Computer Case Raises Questions
An article about LaMacchia's indictment, the background of file sharing over a network and the possible ramifications on the future of the internet and intellectual property.
But members of a budding computer rights movement say the case could short-circuit computer users' First Amendment right to information.
A federal grand jury Thursday indicted David LaMacchia, 20, a junior at the Massachusetts Institute of Technology, on one count of conspiring to commit wire fraud.
LaMacchia is charged with running a computer bulletin board that allowed users to illegally copy more than $1 million worth of copyrighted software for free -- everything from games to word processing programs.
U.S. Attorney Donald K. Stern called LaMacchia's the largest-ever case of computer piracy, and computer industry observers said that many more will follow as technology makes the exchange of information easier.
"In this new electronic environment it has become increasingly difficult to protect intellectual property rights,'' Stern said.
But to Richard Stallman, a software writer who founded and directs the Free Software Foundation, the government's case against LaMacchia ‘‘is an additional increment in how our freedom is restricted to squeeze out every possible penny for those software owners.''
Using the computer aliases John Gaunt and Grimjack, LaMacchia operated the computer bulletin board at MIT in late 1993 and early this year, according to the federal indictment.
Prosecutors said the bulletin board, named Cynosure, let people on MIT's computer network and on the global Internet computer network illegally share the software.
LaMacchia's attorney, David Duncan, said his client should not be held responsible for the activities of other people who may or may not have used his bulletin board.
‘‘This raises serious First Amendment issues,'' Duncan said. ‘‘Are you going to impose on the system operator the role of censorship?''
Ken Wasch, executive director of the Software Publishers Association, scoffed at that defense, saying ‘‘The issue is what the intention was.''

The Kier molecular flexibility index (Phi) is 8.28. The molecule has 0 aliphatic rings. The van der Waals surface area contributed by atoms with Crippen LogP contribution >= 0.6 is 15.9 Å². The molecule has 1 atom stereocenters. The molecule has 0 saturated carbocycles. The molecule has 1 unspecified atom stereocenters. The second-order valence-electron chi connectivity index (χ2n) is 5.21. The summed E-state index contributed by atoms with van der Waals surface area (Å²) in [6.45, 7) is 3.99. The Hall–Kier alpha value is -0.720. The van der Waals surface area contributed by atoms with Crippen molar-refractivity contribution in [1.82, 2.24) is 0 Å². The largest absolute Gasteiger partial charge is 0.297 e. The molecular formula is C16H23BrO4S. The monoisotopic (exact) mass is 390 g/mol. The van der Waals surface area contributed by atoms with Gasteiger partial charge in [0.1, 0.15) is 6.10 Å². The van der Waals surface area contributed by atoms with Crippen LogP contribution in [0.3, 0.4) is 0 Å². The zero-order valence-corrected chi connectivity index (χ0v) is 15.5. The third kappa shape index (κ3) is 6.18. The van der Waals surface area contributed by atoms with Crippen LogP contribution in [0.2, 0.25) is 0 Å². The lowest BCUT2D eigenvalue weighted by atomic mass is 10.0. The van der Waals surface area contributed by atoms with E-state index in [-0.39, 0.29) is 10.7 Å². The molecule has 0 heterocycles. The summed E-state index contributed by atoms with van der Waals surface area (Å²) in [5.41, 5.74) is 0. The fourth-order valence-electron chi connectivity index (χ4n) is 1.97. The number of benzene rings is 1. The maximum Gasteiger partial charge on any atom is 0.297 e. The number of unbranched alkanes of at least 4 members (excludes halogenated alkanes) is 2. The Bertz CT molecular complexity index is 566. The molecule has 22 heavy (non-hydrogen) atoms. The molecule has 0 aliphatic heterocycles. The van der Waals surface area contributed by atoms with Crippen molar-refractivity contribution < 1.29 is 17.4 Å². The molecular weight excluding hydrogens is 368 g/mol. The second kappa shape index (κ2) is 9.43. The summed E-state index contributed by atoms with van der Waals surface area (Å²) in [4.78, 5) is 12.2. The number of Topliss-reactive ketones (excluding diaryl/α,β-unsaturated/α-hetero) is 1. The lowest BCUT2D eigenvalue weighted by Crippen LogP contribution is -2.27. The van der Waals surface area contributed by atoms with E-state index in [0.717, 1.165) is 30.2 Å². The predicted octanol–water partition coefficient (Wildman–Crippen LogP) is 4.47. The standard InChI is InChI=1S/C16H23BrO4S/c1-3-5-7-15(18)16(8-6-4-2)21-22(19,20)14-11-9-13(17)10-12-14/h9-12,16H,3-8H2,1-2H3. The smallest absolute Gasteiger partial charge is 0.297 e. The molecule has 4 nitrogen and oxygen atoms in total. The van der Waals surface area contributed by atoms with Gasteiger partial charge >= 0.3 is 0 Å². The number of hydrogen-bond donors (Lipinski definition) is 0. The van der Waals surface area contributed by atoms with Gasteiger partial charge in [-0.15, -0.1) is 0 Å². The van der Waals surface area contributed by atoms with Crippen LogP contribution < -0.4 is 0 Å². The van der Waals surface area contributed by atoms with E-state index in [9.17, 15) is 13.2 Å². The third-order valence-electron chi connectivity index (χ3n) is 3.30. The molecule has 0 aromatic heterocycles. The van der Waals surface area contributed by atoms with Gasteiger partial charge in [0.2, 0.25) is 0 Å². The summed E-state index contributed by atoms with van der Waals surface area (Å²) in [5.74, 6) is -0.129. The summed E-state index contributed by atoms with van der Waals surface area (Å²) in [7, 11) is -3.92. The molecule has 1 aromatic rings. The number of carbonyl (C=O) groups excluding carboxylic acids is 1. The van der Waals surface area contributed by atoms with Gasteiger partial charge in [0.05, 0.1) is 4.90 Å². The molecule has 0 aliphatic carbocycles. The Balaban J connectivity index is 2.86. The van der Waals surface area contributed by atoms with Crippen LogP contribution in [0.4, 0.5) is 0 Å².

Prosecutors said they have evidence that LaMacchia requested users to provide him with specific copyrighted software. But that raises another complication in the prosecution of computer crimes, since many messages sent electronically evaporate once read.
‘‘Let them prove it,'' Duncan said.
The costs of software piracy are hard to pin down. The Software Publishers Association estimates that people working in corporations illegally shared nearly $1.6 billion worth of software last year. There are no estimates of the extent of illegal exchanges on computer networks.
Observers predicted many more piracy prosecutions, especially considering the growing popularity of personal computer networks like the Internet, in which millions of people can link up via phone lines.
‘‘The explosion on the Internet is creating new opportunities for people to illegally duplicate and distribute copyrighted materials,'' Wasch said.
But some in the growing computer rights movement argue that electronic communication is meant to expand the exchange of information. Prosecutions like the one now targeting LaMacchia, they say, restrict it.
‘‘The main thrust of digital technology is to make it easy to copy and manipulate information,'' Stallman said. ‘‘That's what computers are for. But it turns out that this benefit doesn't suit the owners of information. They don't want a free flow of information.''
LaMacchia himself, who faces fines of up to $250,000 and possible jail time, declined through his attorney to respond to questions.
Date: April 10, 1994.